Quilts put names into county’s history
The Marion quilt will join another name quilt, the Waterloo quilt, formerly stored at the Briggs-Lawrence County Public Library.
Saturday, November 27, 1999
The Marion quilt will join another name quilt, the Waterloo quilt, formerly stored at the Briggs-Lawrence County Public Library. Its owner, Margaret LeMaster of Oregon, gave the quilt’s possession to the historical society for display.
"Quilting is a lost art and it’s living history," Milem said.
And quilts have warmed generations of Lawrence Countians on breezy winter nights.
The historical society’s two stitched relics will remind future generations of their heritage, he said.
"My main objective is to give as many people as want to the opportunity to see the quilts."
Names like Phillips, Nace, Null, Campbell, Patterson, Bennett, Dilley, Kitts, Shafer – names from pages and pages of local history – adorn the Marion quilt.
The Waterloo quilt, originally owned by Mrs. LeMaster’s grandparents William and Cora Phillips, was made about the same time as the Marion quilt. Among its many names is James Wilson’s, the last of four Civil War veterans from that era.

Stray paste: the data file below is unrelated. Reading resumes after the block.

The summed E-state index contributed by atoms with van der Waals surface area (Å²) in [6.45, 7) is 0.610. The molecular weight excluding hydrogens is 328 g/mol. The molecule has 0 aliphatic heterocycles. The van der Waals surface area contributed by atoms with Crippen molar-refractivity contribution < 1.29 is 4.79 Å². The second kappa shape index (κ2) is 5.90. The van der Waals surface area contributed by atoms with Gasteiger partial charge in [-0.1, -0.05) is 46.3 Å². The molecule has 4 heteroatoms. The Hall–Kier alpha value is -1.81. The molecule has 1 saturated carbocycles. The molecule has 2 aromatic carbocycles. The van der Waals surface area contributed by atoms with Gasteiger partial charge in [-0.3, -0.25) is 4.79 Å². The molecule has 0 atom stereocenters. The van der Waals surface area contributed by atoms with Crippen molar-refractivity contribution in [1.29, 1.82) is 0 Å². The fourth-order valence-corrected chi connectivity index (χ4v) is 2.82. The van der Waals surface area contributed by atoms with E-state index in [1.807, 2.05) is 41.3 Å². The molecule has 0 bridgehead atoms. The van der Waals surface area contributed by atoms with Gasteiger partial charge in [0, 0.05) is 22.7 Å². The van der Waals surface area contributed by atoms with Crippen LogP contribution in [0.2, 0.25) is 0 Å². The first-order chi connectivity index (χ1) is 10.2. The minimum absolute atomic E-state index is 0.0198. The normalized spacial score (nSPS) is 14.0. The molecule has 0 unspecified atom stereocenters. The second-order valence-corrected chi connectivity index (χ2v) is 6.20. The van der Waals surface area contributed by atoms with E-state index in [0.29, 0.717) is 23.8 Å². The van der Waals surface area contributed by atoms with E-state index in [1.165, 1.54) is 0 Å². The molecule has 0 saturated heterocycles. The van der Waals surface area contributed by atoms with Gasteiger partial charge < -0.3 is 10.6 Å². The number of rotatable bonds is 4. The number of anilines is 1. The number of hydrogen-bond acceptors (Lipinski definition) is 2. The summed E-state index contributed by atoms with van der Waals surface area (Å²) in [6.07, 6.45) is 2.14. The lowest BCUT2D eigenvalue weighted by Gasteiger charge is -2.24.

Also, on the Marion quilt, many stores that no longer exist – Home Dry Goods Co. of Ironton and Goldcamp’s Hardware, for example – put their names down in thread, Milem said.
The names tie the county together, historically and genealogically, so what better way for residents to learn than to look, he said.
"It’s just my personal way to preserve a little history."
The historical society will hold a quilt show this spring, probably at the Lawrence County Museum in Ironton, where the quilts will be displayed, Milem added.
There also are tentative plans to take the quilts on the road, he said.